Don't Run the Risk of Di-Worsification
One of my early influences, as a young finance journalist and investor trying to make sense of the markets, was the author and former fund manager Peter Lynch.
Lynch, as manager of Fidelity’s Magellan Fund, was a rarity (then and now). He consistently outperformed the S&P 500 for more than a decade, between 1977 and 1990. Keep in mind, that period was every bit as volatile and uncertain as our own. It encompassed a moribund 1970s stock market, periods of high inflation, high interest rates, a couple of recessions, and a stock market crash.
And through that whole time, he averaged a market-beating 29 percent average annual return.
He was also a great writer. His book “One Up on Wall Street” described an investing strategy he actually hated, but one that’s still key to the retirement assets industry today.
It’s the simple strategy called diversification.
In basic terms, the more stocks the fund manager owns — the more he spreads out his portfolio across many different companies — the less risk he takes.
But as I mentioned, Lynch hated this strategy — in fact his derisive term for diversification was di-worsification.
Let me explain why…
Basically, diversification means you’re less likely to lose a lot of money, but it also means you won’t make much either.
And John Shubert, the creator of the Alpha 15 Portfolio (which we will discuss in detail in future posts) and a veteran consultant to many pension funds and Fortune 500 employee retirement plans, knows the diversification mantra all too well.
Fact is, he’s had a ringside seat to the diversification debate for years.
He told me as much during one of our first meetings this past summer in New York City.
(Side note: I actually had the opportunity to film some of these meetings and interviews while we met in New York and I will be posting them shortly as part of your VIP Primer Series . . . so keep an eye out for these videos.)
When we met, John was clear, fund managers are smart people. They can pick winning stocks. And after peering inside their portfolios for more than two decades, he should know what he’s talking about.
John noted that, out of say 100 stocks, these managers quite often have a handful of great, high-performing stocks. Yet those gains barely register in the fund’s performance, because the other 95 positions are generating average returns at best.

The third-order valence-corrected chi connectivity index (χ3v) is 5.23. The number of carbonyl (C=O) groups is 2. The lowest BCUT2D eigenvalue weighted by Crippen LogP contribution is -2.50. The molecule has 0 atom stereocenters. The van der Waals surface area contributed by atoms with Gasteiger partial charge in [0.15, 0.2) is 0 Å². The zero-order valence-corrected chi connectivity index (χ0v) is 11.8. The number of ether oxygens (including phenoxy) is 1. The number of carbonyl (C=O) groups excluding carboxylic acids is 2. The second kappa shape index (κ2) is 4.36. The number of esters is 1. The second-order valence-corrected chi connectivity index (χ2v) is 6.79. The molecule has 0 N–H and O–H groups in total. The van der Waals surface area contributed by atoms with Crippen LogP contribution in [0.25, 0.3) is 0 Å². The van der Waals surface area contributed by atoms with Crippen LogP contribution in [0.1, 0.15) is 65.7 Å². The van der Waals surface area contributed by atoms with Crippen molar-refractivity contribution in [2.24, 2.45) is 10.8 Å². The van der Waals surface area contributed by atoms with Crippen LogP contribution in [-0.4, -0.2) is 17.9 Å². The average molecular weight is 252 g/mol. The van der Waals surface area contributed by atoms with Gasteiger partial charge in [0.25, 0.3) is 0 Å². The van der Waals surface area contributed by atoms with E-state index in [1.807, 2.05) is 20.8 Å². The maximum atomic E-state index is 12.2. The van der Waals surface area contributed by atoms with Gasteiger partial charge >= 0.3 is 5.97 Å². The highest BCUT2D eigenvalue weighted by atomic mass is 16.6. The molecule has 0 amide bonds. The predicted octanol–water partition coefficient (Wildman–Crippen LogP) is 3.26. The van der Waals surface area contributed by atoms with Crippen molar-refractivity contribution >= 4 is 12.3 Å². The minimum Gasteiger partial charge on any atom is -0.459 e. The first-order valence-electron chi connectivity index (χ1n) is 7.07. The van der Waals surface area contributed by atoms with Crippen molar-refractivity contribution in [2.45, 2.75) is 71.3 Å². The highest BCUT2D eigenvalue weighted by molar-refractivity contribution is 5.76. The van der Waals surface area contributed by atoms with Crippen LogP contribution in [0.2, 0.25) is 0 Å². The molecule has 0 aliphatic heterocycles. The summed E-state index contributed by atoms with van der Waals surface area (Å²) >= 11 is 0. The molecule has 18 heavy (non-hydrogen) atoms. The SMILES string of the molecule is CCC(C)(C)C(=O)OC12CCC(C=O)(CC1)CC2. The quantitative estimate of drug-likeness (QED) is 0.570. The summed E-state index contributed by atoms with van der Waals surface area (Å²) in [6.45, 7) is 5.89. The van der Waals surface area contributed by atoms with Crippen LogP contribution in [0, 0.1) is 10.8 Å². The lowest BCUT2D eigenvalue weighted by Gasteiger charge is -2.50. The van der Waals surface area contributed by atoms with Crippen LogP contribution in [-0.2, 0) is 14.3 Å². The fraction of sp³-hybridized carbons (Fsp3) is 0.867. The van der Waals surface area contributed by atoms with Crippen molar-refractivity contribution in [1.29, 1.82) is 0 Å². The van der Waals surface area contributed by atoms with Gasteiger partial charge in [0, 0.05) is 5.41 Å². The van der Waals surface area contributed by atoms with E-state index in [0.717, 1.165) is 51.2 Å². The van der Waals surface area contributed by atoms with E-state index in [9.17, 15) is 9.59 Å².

Quite simply, spreading a fund’s money out over a hundred positions or more is the safe way for fund managers to do their jobs — and to keep their jobs.
And as you’ll learn over the next few days, a fund manager isn’t paid to beat the market and make outsized returns for investors. They get paid to not lose too much money when the market is down and to not make big profits when the broader market is up.
You’re probably scratching your head now, wondering why a fund manager would be paid to be mediocre.
Well it’s because of a flawed concept called Modern Portfolio Theory (or MPT, for short).
As John noted in my meetings with him in New York, MPT is gospel.
It’s the bedrock of every decision to buy or sell any stock, in the big-money world of retirement assets. And the whole point of MPT is to measure the amount of “risk” in a fund manager’s portfolio.
Keep in mind, there are legions of risk consultants who go around applying MPT to mutual funds. In fact, much of their work goes into the “star” ratings (1 star, 2 stars, etc.) that Morningstar and other firms publish about mutual funds. These are the ratings that pension managers, retirement planners, and everyday investors rely on for deciding which mutual fund will get their (or their clients’) cash.
So for instance, let’s suppose a mutual fund manager has a great year and actually beats his benchmark index by a large margin. These risk experts, applying MPT’s mathematical models, might well deem the fund as having too much risk.
After all, how else could it beat its benchmark (like the S&P 500 for large company stocks, or the Russell 2000 for small company shares). Later, when pension managers decide to allocate their billions of dollars, that manager’s fund has a good chance of missing out on a large share of that cash.
The bottom line is that MPT is the yardstick. It’s how the mutual fund industry keeps score.
And while that’s great for them, it’s not great for you — because it means you're stuck with years of substandard returns on your hard-earned retirement dollars.
That’s why diversification is, as Peter Lynch put it, di-worsification.
This is yet another reason why John, Steve Forbes, and myself, in partnership with Newsmax, have put together this Investment Crisis Summit. We’ll lay even more of these retirement roadblocks out for you to see. And my team will also show you how to sidestep them with a revolutionary way to invest that could have you adding profits without adding risk.
More on that shortly, so stay tuned to this VIP Primer Series as we get you ready for this groundbreaking event on November 6.
To your wealth and prosperity,
Financial Director, Newsmax Media